A nursing home in San Juan made desperate pleas for diesel as its power generator ran low. An elderly man was carried out on a stretcher after going a week without dialysis. Children wearing nothing but diapers camped out on balconies to stay cool.
This is Puerto Rico's hottest time of the year — and next to nobody has air conditioning. Hurricane Maria, which smashed into the island five days ago and devastated the power grid run by Puerto Rico Electric Power Authority, couldn't have struck at a worse time.
Crews have descended on the island to begin the arduous task of resurrecting what was an already aging and long-neglected system. But that will take weeks, if not months — meaning more sleepless summer nights for those like Juan Bautista Gonzalez.
"It's brutal," said Gonzalez, 36, a carpenter sitting on a stoop in Old San Juan, rubbing his forehead in frustration. "No one can sleep. I spend all night tossing and turning. This is chaos."
The destruction that Maria exacted on Puerto Rico's fragile electricity system when it slammed ashore as a Category 4 storm is unprecedented — not just for the island but for all of the U.S. Every part of the grid was damaged.
In the 32 years that National Guard Brig. Gen. Wendul G. Hagler II has served, he said, "It's about as large a scale damage as I have ever seen." Hagler had visited the U.S. Virgin Islands just before Maria hit.
For an indication of how long it will take for Puerto Rico to rebuild the system, Gov. Ricardo Rossello points to Hurricane Hugo, a powerful storm that ravaged the region in 1989. Some had electricity within two months of Hugo. Others spent six months waiting. "It's a gradual thing," Rossello told reporters Sunday. "You have to be careful not to alarm people."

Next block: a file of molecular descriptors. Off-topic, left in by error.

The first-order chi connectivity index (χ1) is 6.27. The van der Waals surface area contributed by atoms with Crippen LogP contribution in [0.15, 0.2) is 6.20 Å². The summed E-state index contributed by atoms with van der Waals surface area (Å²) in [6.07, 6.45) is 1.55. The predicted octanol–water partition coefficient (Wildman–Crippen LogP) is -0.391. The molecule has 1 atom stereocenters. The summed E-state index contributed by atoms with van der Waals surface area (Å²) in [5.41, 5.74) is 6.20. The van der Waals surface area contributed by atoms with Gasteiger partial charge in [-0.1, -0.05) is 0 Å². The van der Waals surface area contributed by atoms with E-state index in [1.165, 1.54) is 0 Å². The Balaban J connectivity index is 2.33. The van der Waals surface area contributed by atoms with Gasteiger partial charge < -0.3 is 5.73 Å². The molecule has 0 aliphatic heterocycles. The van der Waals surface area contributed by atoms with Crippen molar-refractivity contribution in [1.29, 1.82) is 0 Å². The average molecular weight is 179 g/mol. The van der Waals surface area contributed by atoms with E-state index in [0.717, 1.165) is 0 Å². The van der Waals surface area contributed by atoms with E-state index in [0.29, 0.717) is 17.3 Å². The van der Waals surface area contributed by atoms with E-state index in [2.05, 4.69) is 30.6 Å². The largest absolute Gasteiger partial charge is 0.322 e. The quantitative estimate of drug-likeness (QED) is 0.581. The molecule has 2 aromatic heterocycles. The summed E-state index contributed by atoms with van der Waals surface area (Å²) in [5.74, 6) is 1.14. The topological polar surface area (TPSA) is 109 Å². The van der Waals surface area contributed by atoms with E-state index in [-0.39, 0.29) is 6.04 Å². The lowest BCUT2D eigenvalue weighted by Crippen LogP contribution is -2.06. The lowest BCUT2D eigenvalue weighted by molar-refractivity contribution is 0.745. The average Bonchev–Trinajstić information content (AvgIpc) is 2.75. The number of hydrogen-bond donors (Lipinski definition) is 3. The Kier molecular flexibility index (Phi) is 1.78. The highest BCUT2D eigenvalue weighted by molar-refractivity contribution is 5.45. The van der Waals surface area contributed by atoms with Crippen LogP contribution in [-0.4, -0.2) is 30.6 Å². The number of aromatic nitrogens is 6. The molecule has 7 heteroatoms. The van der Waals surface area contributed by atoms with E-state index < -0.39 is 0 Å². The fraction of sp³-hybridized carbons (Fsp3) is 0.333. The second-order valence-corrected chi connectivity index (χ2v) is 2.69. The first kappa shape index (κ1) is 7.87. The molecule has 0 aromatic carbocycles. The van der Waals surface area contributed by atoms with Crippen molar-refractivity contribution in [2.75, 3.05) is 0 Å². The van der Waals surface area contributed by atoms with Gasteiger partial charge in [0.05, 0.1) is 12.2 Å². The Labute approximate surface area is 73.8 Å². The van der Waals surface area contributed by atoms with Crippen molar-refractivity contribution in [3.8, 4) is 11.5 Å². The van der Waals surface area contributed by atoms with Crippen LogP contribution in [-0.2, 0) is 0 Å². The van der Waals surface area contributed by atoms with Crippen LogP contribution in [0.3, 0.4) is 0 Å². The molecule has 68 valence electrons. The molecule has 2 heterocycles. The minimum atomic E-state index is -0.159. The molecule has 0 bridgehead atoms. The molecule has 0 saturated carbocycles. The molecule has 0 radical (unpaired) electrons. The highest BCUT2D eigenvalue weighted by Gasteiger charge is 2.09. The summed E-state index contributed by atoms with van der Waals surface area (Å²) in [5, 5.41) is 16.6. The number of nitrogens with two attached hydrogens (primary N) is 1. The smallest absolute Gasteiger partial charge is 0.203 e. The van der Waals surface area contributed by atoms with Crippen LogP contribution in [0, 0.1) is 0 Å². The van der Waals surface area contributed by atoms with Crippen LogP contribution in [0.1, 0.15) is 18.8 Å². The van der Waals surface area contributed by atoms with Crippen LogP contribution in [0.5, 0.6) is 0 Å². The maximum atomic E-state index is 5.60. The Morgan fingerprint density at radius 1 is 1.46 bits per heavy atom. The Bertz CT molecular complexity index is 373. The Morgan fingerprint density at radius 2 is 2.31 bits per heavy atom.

The lack of phone and internet access isn't helping. Puerto Ricans pulled over along highways over the weekend to take advantage of the rare spots where cellular service was available. They called into the few radio stations still working in an attempt to connect with relatives.
To make matters worse, Puerto Rico's power plants are clustered along the island's south coast, a hard-to-reach region that was left exposed to all of Maria's wrath, said Kenneth Buell, a U.S. Energy Department official who is helping lead the federal response. A chain of high-voltage lines across the island's mountainous middle connect those plants to cities in the north.
Puerto Rico's rich hydropower resources have also taken a hit. On Friday, the National Weather Service pleaded for people to evacuate an area in the northwest corner of the island after a dam failed. The rest of the dam is still at risk of bursting.
On Monday, the U.S. ramped up its response to the humanitarian crisis. Federal workers supplied diesel to fuel generators at hospitals and delivered food and water to hard-hit communities across the island. Cargo flights are bringing in additional supplies, and barges loaded with more goods are starting to arrive in the island's ports.